You've freshened up your CV; checked it 100 times for spelling and grammar mistakes; your cover letter is ready and you're full of optimism about finding your next amazing role.
Skip forward a few weeks, or months, and your enthusiasm has vanished. Instead it's been replaced with a feeling of hopelessness and mild desperation that the right job will ever come. Having taken a long, long time to find a job after moving to Hong Kong, I know this process well.
Sometimes all you need to keep you motivated in your search is some confirmation of your efforts. It could be an email thanking you for your submission (even better if it's not simply an automated response); details on when you can expect to hear back or, best yet, a phone call to find out more about you and your experience. Before landing a position at Aspire, I was a candidate of Aspire's both in the UK and in Hong Kong. I can honestly say, the process with Aspire was different from other recruitment companies I had applied to. A short while after submitting my CV I got a phone call. Yes, a real person phoned me to ask more about me, what I had done in previous jobs and to understand which next role is best for me! This communication didn't fade after the initial contact either. I was regularly kept informed about relevant positions for me and my progress. I never felt forgotten or like I had to constantly chase for updates.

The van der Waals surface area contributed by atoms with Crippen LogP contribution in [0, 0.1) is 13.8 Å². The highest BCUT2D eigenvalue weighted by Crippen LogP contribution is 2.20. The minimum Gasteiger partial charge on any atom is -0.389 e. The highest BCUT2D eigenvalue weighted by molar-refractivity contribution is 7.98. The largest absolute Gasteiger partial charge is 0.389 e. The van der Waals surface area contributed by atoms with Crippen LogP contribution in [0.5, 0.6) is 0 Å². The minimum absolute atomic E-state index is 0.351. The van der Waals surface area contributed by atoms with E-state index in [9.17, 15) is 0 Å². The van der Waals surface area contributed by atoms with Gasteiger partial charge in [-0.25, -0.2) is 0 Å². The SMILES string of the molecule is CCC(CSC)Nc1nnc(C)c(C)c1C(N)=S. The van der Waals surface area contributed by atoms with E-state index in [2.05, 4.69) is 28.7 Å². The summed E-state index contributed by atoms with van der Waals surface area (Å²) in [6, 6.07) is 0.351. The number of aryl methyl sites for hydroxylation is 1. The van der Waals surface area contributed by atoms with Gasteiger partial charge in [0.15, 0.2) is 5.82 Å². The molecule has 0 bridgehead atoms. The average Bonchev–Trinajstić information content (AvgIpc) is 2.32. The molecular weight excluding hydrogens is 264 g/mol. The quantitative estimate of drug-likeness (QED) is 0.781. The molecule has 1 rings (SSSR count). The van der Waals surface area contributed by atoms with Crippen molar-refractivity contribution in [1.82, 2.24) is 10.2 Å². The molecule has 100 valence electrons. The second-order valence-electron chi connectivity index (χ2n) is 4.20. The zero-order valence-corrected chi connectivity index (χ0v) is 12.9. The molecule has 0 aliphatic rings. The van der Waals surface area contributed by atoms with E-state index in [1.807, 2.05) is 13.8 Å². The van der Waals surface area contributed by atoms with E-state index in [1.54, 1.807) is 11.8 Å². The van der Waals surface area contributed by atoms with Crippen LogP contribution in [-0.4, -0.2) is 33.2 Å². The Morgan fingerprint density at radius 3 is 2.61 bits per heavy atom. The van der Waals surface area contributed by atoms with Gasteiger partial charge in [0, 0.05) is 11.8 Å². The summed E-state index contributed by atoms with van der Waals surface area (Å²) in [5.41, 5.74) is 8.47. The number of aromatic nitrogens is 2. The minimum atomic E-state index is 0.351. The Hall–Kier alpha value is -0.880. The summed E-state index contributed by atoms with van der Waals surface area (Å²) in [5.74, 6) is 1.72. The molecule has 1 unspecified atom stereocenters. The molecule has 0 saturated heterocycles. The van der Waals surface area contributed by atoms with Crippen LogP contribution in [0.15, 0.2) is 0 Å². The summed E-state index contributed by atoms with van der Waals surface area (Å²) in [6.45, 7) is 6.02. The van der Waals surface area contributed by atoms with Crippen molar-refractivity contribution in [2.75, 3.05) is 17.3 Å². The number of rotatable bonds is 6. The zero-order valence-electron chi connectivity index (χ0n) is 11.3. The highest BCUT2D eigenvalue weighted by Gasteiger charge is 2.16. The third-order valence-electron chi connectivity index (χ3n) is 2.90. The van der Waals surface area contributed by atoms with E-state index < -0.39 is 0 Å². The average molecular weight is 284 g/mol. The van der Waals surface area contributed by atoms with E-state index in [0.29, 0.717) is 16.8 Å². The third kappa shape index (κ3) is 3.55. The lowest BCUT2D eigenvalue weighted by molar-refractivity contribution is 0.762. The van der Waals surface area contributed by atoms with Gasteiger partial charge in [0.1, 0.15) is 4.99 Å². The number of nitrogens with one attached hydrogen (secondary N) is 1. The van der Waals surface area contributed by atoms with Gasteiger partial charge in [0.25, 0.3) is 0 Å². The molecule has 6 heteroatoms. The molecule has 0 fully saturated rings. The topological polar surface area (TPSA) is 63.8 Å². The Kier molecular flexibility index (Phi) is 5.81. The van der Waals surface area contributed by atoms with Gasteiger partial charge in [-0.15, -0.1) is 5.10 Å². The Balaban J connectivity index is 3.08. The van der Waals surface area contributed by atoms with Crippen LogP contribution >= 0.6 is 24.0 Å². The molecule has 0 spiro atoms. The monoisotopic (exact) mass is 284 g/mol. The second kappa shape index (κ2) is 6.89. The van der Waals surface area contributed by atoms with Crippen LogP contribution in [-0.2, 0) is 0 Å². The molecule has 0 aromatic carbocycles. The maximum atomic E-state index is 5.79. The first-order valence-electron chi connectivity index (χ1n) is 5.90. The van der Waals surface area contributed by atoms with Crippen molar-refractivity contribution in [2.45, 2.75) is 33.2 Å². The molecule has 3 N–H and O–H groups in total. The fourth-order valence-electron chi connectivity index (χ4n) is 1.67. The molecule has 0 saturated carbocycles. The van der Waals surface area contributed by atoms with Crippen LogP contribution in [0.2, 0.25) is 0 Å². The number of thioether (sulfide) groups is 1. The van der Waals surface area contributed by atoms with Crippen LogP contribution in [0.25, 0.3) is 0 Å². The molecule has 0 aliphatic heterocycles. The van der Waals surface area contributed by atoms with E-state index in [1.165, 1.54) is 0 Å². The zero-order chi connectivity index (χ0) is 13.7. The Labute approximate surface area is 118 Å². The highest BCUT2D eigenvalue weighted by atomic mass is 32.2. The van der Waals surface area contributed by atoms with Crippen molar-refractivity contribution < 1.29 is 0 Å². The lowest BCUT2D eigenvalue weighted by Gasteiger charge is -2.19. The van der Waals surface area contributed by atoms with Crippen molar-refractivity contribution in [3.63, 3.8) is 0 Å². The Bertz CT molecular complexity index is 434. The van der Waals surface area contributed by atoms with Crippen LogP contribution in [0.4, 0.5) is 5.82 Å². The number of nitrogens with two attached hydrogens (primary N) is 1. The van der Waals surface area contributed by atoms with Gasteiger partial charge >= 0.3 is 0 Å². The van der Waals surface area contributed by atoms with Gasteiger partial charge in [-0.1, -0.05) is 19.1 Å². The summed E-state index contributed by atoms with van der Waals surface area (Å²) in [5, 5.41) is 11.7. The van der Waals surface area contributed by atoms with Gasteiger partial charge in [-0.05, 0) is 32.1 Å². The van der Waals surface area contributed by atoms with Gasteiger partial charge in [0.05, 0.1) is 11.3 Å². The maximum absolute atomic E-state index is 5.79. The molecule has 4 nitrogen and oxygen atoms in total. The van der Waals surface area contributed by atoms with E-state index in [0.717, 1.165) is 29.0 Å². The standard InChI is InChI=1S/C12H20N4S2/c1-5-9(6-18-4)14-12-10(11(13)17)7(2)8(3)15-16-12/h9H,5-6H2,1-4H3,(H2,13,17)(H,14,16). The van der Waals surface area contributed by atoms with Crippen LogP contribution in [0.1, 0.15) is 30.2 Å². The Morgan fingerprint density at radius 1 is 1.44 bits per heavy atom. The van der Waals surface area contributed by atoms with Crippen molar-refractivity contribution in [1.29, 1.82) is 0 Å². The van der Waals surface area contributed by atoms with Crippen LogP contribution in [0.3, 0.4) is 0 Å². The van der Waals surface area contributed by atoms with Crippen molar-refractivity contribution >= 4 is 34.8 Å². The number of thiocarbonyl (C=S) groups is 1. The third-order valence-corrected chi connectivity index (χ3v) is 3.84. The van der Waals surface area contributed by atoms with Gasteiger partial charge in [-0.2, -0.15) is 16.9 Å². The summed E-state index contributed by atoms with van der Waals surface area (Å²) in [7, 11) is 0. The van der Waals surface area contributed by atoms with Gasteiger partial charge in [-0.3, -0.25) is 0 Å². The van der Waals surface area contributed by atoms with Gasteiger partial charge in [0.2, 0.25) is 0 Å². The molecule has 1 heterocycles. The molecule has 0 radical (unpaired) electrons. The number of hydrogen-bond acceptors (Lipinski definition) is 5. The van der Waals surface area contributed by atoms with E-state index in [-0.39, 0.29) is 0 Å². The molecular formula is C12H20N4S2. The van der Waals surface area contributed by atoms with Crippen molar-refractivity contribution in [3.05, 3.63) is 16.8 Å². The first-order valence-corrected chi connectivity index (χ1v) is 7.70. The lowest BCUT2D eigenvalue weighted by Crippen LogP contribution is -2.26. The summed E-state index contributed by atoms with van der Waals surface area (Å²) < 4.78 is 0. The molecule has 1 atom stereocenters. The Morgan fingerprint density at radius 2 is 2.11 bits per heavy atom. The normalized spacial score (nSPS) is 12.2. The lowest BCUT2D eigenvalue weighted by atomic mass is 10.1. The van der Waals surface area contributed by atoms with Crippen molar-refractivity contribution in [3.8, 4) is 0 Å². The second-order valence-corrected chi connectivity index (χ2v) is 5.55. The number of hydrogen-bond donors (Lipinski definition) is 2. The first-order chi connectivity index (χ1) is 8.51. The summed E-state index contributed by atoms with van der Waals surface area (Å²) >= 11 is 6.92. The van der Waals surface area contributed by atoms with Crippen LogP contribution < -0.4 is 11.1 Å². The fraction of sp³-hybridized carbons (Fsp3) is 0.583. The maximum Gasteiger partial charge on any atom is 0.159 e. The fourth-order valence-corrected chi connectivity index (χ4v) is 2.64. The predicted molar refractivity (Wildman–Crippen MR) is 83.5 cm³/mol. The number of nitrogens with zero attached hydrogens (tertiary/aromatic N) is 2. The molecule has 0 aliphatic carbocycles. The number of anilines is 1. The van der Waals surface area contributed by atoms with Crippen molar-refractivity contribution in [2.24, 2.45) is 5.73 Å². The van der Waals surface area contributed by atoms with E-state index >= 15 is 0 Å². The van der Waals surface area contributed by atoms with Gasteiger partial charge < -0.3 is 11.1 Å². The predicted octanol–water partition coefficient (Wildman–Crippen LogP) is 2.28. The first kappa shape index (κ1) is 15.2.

When it comes to searching for jobs, it can take real resilience but there are things you can do to keep yourself motivated. Try volunteering to gain further skills for your dream job; pursue a hobby so all your time isn't focused on your job search; change up how you are applying - would a speculative application or reaching out via LinkedIn work better than responding to advertised roles?
It also really helps to work with a recruiter you trust to keep you updated and who you can rely on to put you forward for roles that are truly a good fit for you. Contact the Aspire team today and make the job search process a little easier for yourself.
Regardless of whether you’re working and want to leave the company you’re with or you’ve been unemployed for weeks or months, looking for a job can really suck. You don’t see positions that interest you, or you do, but your efforts at connecting with someone at the organization fail miserably. No one responds to your email, or you go in for a meeting and think you’ve nailed it until you learn that another candidate has been chosen.